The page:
August and Everything After — Live at Town Hall
[Eagle Rock (2011)]
For everyone who’s only heard the group’s sometimes uneven studio output, August and Everything After — Live at Town Hall is a reminder of just how phenomenal a live band Counting Crows was and is. The concert was recorded in 2007 at a sold-out show at Town Hall in New York and was the result of a spur-of-the-moment decision by Duritz during a tour bus conversation with the band’s multi-instrumentalist wizard David Immerglück. Since other artists have released recreations of their debut albums recently, the delay in this album’s release makes it seem like the Counting Crows are late to the party. For instance, Van Morrison released Astral Weeks—Live at the Hollywood Bowl, but that reproduction was a sad reminder of how unexciting Van Morrison has become. Fortunately, the Counting Crows manage redid their debut right, and here they blow the lid off Town Hall.
The band took some flack early in their career for what seemed like cribbing from Van Morrison—must have been all the sha-la-las, but Duritz’s passion for stream of consciousness and copping some of the rhythms from Astral Weeks also contributed—but the fact remains that certain brands of what became indie pop-rock (Death Cab for Cutie comes to mind) would have been unimaginable without the Counting Crows as a precedent, and those of us who like some drama and heart in our indie might all have been stuck with rock bands copying only Pavement’s relentless intentional mediocrity. For that, the band is notable even if the album performed here live in its entirety hadn’t become one of the great successes of 1990s alt rock radio.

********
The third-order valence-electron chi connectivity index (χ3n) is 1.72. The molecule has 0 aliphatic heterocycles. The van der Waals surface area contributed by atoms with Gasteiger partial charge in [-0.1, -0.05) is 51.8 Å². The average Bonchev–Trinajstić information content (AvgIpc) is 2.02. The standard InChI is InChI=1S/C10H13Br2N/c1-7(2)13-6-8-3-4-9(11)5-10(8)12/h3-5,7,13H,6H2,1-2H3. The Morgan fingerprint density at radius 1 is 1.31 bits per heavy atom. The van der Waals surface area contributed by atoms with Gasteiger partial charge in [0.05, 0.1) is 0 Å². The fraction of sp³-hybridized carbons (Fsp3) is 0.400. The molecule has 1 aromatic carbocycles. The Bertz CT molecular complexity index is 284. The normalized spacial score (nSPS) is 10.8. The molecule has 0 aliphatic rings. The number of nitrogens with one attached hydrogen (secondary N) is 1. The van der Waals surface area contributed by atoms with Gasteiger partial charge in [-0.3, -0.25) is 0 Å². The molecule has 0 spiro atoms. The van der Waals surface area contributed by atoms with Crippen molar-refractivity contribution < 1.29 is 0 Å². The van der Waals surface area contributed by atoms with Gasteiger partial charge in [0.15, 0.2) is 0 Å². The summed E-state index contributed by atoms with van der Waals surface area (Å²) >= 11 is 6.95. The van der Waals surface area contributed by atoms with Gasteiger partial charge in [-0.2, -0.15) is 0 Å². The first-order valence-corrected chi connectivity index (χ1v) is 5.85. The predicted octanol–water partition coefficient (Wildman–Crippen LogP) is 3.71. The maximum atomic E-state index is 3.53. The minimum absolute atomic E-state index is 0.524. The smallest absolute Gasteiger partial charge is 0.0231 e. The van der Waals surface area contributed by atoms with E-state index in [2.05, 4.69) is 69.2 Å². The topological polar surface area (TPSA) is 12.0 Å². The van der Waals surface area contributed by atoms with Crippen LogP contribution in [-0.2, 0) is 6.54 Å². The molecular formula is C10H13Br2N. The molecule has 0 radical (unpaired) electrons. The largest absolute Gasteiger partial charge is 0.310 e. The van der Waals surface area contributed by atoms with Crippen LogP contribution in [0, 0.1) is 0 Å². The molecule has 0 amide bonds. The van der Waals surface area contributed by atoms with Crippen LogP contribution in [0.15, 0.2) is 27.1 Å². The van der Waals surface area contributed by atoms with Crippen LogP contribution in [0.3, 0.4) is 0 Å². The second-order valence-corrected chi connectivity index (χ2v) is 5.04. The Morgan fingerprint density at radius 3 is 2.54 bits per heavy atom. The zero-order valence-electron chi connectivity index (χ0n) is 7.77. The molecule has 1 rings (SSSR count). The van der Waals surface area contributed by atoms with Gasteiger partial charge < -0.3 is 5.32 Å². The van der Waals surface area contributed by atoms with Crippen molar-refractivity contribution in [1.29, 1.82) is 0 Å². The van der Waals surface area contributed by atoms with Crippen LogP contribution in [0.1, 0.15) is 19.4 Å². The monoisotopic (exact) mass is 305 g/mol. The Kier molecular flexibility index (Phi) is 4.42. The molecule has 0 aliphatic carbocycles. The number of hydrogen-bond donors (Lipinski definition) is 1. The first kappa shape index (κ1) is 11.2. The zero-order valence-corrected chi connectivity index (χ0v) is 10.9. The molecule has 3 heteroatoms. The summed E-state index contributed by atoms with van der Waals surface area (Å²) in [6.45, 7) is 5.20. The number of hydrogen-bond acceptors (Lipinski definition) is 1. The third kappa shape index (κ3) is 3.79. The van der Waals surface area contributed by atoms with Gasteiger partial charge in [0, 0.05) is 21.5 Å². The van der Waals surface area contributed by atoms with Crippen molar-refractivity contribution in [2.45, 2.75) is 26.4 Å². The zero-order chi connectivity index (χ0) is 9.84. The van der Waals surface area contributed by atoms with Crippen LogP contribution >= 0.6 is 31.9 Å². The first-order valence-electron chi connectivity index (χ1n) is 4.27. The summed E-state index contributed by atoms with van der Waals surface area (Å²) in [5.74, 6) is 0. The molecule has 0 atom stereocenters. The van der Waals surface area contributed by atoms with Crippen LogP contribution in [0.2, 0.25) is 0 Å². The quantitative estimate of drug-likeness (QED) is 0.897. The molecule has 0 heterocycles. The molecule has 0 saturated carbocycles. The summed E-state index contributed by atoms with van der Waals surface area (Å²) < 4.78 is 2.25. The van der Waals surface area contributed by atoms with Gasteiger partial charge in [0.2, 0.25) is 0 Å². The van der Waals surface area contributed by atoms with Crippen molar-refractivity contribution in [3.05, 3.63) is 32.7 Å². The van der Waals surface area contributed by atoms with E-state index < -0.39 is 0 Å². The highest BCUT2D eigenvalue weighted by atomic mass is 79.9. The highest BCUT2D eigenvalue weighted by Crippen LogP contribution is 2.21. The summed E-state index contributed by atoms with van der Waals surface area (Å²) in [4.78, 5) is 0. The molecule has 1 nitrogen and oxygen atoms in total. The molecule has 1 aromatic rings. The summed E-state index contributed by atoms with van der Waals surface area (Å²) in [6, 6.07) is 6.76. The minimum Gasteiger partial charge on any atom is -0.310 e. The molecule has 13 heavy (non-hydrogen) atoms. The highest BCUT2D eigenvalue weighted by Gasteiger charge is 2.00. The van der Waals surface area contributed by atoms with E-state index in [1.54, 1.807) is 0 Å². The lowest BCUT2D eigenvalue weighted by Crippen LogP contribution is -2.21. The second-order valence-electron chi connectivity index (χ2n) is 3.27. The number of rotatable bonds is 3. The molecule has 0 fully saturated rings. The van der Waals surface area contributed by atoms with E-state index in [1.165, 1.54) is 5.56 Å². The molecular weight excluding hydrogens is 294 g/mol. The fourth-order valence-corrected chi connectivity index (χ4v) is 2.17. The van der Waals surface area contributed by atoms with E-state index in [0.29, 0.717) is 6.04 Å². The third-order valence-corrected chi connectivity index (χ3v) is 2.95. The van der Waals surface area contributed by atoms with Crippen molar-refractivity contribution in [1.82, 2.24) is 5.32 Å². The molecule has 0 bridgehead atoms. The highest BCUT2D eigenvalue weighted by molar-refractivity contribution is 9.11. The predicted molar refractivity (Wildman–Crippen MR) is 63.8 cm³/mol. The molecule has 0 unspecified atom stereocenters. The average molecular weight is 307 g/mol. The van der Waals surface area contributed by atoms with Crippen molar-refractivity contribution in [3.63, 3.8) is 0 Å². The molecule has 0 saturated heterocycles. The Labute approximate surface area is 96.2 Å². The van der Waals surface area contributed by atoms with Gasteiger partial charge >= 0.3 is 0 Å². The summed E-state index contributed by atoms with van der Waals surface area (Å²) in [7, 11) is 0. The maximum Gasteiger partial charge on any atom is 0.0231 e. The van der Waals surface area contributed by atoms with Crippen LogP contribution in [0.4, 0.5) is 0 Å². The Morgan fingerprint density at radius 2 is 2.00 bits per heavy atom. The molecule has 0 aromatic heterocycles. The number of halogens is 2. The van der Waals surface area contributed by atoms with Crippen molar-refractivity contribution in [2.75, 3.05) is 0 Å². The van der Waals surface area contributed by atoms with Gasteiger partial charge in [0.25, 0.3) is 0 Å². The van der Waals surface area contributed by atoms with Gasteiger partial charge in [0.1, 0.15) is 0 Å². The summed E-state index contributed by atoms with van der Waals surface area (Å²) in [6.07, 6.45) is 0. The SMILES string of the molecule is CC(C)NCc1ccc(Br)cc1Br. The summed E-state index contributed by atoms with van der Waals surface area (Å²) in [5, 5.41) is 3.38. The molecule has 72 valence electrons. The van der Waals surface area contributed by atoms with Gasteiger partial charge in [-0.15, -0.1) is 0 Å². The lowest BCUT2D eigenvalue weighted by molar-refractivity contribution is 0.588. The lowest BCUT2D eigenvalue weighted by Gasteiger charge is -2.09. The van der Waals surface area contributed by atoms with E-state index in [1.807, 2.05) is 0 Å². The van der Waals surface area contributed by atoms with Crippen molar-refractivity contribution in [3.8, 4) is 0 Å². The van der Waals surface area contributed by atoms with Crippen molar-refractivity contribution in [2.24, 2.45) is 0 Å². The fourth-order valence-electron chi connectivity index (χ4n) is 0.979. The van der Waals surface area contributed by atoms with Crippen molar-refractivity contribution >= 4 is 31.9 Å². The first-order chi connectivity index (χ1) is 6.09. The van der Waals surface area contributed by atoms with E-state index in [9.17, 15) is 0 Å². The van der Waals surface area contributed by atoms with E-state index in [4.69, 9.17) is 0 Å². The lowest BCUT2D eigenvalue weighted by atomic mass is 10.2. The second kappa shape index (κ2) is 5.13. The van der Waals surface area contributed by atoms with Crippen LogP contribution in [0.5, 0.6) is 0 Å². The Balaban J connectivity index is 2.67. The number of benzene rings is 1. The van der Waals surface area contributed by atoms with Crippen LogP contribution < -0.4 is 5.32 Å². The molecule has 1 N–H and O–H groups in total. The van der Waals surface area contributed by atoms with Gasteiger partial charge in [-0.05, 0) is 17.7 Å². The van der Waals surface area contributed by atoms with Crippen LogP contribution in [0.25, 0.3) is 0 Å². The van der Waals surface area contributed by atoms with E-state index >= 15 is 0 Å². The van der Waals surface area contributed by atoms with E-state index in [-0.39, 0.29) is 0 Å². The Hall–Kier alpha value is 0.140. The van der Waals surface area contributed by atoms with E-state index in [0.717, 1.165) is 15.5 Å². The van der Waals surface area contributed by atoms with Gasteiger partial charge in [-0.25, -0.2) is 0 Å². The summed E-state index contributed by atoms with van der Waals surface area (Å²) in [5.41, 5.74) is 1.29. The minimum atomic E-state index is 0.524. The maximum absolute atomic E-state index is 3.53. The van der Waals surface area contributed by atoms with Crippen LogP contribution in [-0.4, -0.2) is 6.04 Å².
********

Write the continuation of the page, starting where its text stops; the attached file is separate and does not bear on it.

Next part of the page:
The set list is August and Everything After, almost straight through, with a few deviations like the incorporation of “Raining in Baltimore” into “Round Here.” The same stream-of-consciousness tendencies that present themselves in the basic compositions come out in full force during the performances, which contains improvisation and expansion uncommon in rock bands of the poppier stripe. Sometimes it can get to be too much: Duritz writes such strong choruses and melodies that it’s a little disheartening when a song I’ve been listening to for 15 years suddenly changes to the point where it’s impossible to sing along. Or when you’re scratching your head when Duritz repeats a silly line like “Hello my little orangatan/Doris Day is on TV again” near the end of the otherwise religiously powerful “Murder of One.” But other times the improvisation works wonders, like the recitation (really, almost spoken) of Springsteen’s “Thunder Road” right in the middle of “Rain King,” something they’ve been doing since the first tour. And the band can follow their singer so well that it often looks like they’re spontaneously creating the entire set on the spot; or Daniel Vickrey or Immerglück might play an off-the-cuff riff that you’d swear must have been composed years ago and saved up for this concert. Despite the mayhem of Duritz’s vocals, things are fairly tightly controlled; four bar guitar solos are the norm for most of the night, until the band finally cuts loose during “Ghost Train” (opening with a surreal solo by Vickrey and taking a prog rock turn throughout the song as the instruments pile on the dischordance) and somehow finds a half dozen more decibels to end the set with “Murder of One.”
Duritz is an energetic frontman start to finish, putting as much into the ten minute opener as many bands put into their entire sets. And he’s an excellent guide to the songs, too: What can seem a bit like rambling on the audio becomes much more compelling with Duritz’s theatrical gestures. This is the biggest reason to go for the DVD instead of the CD. The concert just makes more sense overall.
The band had parted ways with its label early in the aughts and has taken an active role in its fans’ bootlegging efforts, and that could dampen some of the appeal for appeal for hardcore fans just looking for a new take on some old favorites. But it’s also true that the concert contains a few songs that haven’t been performed live in a long time, and the chance to get some outstandingly footage and quality audio shouldn’t be passed up.
A DVD featurette, “In Depth,” which contains interview footage with Duritz and keyboardist Charlie Gillingham, with some enlightening background into the production of Counting Crows’ first album and earliest history, is also worth a look.
—Jon Patton (Baltimore, MD)